A few short months ago, the city of Pittsburgh erupted when General manager Jim Rutherford announced he had traded for the goal scoring wing Phil Kessel. Not only because Sidney Crosby and Evgeni Malkin were finally getting the elite wing “they deserved” but because the cost of acquisition was minimal. Young defender Scott Harrington, forward Nick Spaling, prospect Kasperi Kapanen and two conditional draft picks went to the Toronto Maple Leafs and Kessel and defender Tim Erixon jumped on the next plane to Pittsburgh to join the Penguins.
There were a lot of concerns with the salary cap hit that Kessel commands, and when in full effect, is $8 million per season. But Rutherford managed to pull off a crafty move and actually forced the Maple Leafs to retain $1.2 million of his salary for the remainder of his eight-year/$64 million contract.
At $6.8 million and playing alongside Crosby or Malkin, what could go wrong for Kessel?
Phil Kessel’s Time With The Pittsburgh Penguins
Through 45 games, Kessel has continued his iron man streak of not missing a game and he’s scored 12 goals and assisted on 15 more for a total of 27 points. That puts him at a .6 points per-game rate, down significantly from his .88 with the Maple Leafs. Tack on that he’s scoring .27 goals per-game, the lowest of his career, and down from .41 with Toronto and this move begins to look questionable.
It was expected that Kessel would light the world on fire finally playing with a true number one center. The question wasn’t if Kessel would be scoring goals consistently, but how many, would it be 40, 50 or even more? Yet here we are and he’s on pace for 22 goals in a full 82 game season.
But not everything has been bad with Kessel, he’s produced a fair amount of assists and really has been a playmaker. At least, that’s what the stat sheet would tell you. However, watching Kessel you rarely see him being the one to actually set up a goal, and let me elaborate. How many times do you see Kessel directly impacting the goal, the answer is not much. Many of his recent assists are secondary assists, which usually are awarded for simply touching the puck before it went into the net. According to war-on-ice.com, nine of his 15 assists were primary and six were secondary, but this is considering the whole season.
Here we come to the main problem, Kessel has just one goal in his last 12 games played. He’s been held without a goal for 27 of his last 31 games and that production is not good enough for the salary cap space he’s taking up. The most common defense of Kessel is that he’s hit the post quite a few times, and while true he’s still paid to score goals.
There’s also something different about Phil Kessel this season. He’s finally playing with superstar players and it seems he doesn’t have confidence in himself and his abilities. There have been countless opportunities for him to snap a shot on goal, but instead he defers to another player who may be in slightly better position, but does not have the same lethal shot. Confidence is everything and if Kessel isn’t confident in his shot, he won’t be producing goals it’s as simple as that.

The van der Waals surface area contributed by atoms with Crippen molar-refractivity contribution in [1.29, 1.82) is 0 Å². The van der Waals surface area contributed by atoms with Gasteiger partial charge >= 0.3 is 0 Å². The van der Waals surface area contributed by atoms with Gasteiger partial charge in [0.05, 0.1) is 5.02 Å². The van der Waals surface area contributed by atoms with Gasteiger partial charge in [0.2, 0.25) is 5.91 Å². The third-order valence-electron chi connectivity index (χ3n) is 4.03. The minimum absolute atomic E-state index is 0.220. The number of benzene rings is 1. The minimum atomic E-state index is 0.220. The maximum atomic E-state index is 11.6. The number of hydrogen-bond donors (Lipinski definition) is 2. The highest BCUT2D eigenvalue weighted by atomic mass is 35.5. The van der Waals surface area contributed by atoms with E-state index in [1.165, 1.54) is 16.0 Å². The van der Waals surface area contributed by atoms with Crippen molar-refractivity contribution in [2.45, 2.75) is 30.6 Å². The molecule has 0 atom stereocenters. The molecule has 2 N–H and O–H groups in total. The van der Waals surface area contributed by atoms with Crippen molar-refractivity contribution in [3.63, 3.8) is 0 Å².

Without his goal scoring, I’ll give you a quick breakdown of what to expect from him on a given night. An odd-man rush or two when he’s flying down the ice, and that’s about it. It’s no secret that many have considered Kessel a flawed player. He doesn’t backcheck hard, he doesn’t forecheck hard and he avoids physical contact like it’s the plague. Most nights you see Kessel skate around and he’s just there not really doing much of anything. He cycles with play for most of the game and then unleashes his speed on a breakaway or two.
The problem is that the Penguins are having trouble scoring goals and when that happens you look at the highest paid players.
There’s no tangible way to question the effort that Malkin has been giving, he’s leading the team with 44 points in 45 games and he’s still frustrated. Malkin tries his best every night and has carried the team to victory quite a few times this season, and his frustration shows in the form his of his team leading 53 penalty minutes.
There’s also no way to question Crosby, or is he still a washed up player? Crosby is now second on the Penguins with 37 points in 44 games played. But what’s remarkable is that he has 18 points in his last 16 games. 16 is a very significant number because that’s when head coach Mike Sullivan took over the Penguins. It’s no question that the coach was Crosby’s problem, not old age, injuries or whatever reasoning some media members would have you believe.
That leaves just Kessel as the lone high priced player who hasn’t been living up to expectations. Since Sullivan was hired he has just three goals and seven assists. While it’s great that he’s been involved in scoring, that’s not what he acquired to do. Phil Kessel needs to start producing more goals and he needs to do it quickly. The Pittsburgh Penguins as a franchise is struggling and Kessel is a contributing factor. It’s not out of the question that the Penguins would consider trading him if his lack of goal scoring continues.
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Michael Pityk is an analyst who has written for numerous sites since beginning his professional career. He’s acted as a credentialed member of the media for the Philadelphia Phillies, Philadelphia Flyers, Pittsburgh Pirates and the Pittsburgh Penguins. His work has been featured in Sports Illustrated, The Sports Journal, MSN, PensLabyrinth, Montreal Hockey Talk, ESPN Pittsburgh, The Hockey Writers, Todays SlapShot and The Bleacher Report. He formerly was the editor of Pens Labyrinth and an analyst for The Sports Journal. Michael presently acts as an NHL Analyst for The Hockey Writers